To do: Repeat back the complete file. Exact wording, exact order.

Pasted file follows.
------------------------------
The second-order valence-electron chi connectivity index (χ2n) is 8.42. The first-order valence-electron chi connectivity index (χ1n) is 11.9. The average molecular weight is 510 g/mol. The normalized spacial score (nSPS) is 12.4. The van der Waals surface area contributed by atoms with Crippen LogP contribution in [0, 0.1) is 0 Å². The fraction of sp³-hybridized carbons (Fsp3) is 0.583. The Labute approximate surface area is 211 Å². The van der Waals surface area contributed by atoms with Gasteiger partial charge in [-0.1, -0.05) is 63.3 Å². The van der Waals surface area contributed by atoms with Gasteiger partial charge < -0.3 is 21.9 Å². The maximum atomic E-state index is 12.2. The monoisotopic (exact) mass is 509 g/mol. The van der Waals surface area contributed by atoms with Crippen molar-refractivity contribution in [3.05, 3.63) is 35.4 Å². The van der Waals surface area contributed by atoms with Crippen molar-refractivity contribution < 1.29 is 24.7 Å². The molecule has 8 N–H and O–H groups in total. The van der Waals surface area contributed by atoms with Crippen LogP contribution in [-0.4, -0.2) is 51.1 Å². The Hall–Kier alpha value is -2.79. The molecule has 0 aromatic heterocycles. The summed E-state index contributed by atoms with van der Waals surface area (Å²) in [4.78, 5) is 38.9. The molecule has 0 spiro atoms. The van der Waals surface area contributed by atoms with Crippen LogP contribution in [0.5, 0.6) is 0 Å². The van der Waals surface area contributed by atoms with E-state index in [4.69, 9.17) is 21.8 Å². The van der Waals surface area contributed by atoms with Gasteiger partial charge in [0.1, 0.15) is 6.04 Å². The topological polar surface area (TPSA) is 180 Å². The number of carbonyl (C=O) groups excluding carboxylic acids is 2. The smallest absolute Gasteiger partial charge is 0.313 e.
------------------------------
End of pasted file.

The second-order valence-electron chi connectivity index (χ2n) is 8.42. The first-order valence-electron chi connectivity index (χ1n) is 11.9. The average molecular weight is 510 g/mol. The normalized spacial score (nSPS) is 12.4. The van der Waals surface area contributed by atoms with Crippen LogP contribution in [0, 0.1) is 0 Å². The fraction of sp³-hybridized carbons (Fsp3) is 0.583. The Labute approximate surface area is 211 Å². The van der Waals surface area contributed by atoms with Gasteiger partial charge in [-0.1, -0.05) is 63.3 Å². The van der Waals surface area contributed by atoms with Gasteiger partial charge < -0.3 is 21.9 Å². The maximum atomic E-state index is 12.2. The monoisotopic (exact) mass is 509 g/mol. The van der Waals surface area contributed by atoms with Crippen molar-refractivity contribution in [3.05, 3.63) is 35.4 Å². The van der Waals surface area contributed by atoms with Crippen molar-refractivity contribution < 1.29 is 24.7 Å². The molecule has 8 N–H and O–H groups in total. The van der Waals surface area contributed by atoms with Crippen LogP contribution in [-0.4, -0.2) is 51.1 Å². The Hall–Kier alpha value is -2.79. The molecule has 0 aromatic heterocycles. The summed E-state index contributed by atoms with van der Waals surface area (Å²) in [4.78, 5) is 38.9. The molecule has 0 spiro atoms. The van der Waals surface area contributed by atoms with Crippen LogP contribution in [0.5, 0.6) is 0 Å². The van der Waals surface area contributed by atoms with E-state index in [4.69, 9.17) is 21.8 Å². The van der Waals surface area contributed by atoms with Gasteiger partial charge in [0.1, 0.15) is 6.04 Å². The topological polar surface area (TPSA) is 180 Å². The number of carbonyl (C=O) groups excluding carboxylic acids is 2. The smallest absolute Gasteiger partial charge is 0.313 e.